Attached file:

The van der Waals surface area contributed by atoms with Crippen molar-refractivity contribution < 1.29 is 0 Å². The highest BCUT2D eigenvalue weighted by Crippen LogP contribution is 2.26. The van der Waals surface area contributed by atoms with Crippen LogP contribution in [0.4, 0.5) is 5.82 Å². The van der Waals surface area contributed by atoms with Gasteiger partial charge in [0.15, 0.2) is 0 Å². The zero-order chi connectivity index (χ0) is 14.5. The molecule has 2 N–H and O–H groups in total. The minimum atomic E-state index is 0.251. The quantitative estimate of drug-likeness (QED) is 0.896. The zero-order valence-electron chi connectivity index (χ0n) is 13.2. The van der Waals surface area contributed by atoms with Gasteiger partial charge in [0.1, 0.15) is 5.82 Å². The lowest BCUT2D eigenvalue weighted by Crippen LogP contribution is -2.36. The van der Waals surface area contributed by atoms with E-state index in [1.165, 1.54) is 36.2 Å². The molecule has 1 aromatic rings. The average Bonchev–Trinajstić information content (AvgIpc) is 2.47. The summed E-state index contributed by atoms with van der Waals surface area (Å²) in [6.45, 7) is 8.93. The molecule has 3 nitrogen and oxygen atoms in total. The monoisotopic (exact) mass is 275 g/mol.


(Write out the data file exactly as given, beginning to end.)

The van der Waals surface area contributed by atoms with Crippen molar-refractivity contribution < 1.29 is 0 Å². The highest BCUT2D eigenvalue weighted by Crippen LogP contribution is 2.26. The van der Waals surface area contributed by atoms with Crippen LogP contribution in [0.4, 0.5) is 5.82 Å². The van der Waals surface area contributed by atoms with Gasteiger partial charge in [0.15, 0.2) is 0 Å². The zero-order chi connectivity index (χ0) is 14.5. The molecule has 2 N–H and O–H groups in total. The minimum atomic E-state index is 0.251. The quantitative estimate of drug-likeness (QED) is 0.896. The zero-order valence-electron chi connectivity index (χ0n) is 13.2. The van der Waals surface area contributed by atoms with Gasteiger partial charge in [0.1, 0.15) is 5.82 Å². The lowest BCUT2D eigenvalue weighted by Crippen LogP contribution is -2.36. The van der Waals surface area contributed by atoms with E-state index in [1.165, 1.54) is 36.2 Å². The molecule has 1 aromatic rings. The average Bonchev–Trinajstić information content (AvgIpc) is 2.47. The summed E-state index contributed by atoms with van der Waals surface area (Å²) in [6.45, 7) is 8.93. The molecule has 3 nitrogen and oxygen atoms in total. The monoisotopic (exact) mass is 275 g/mol.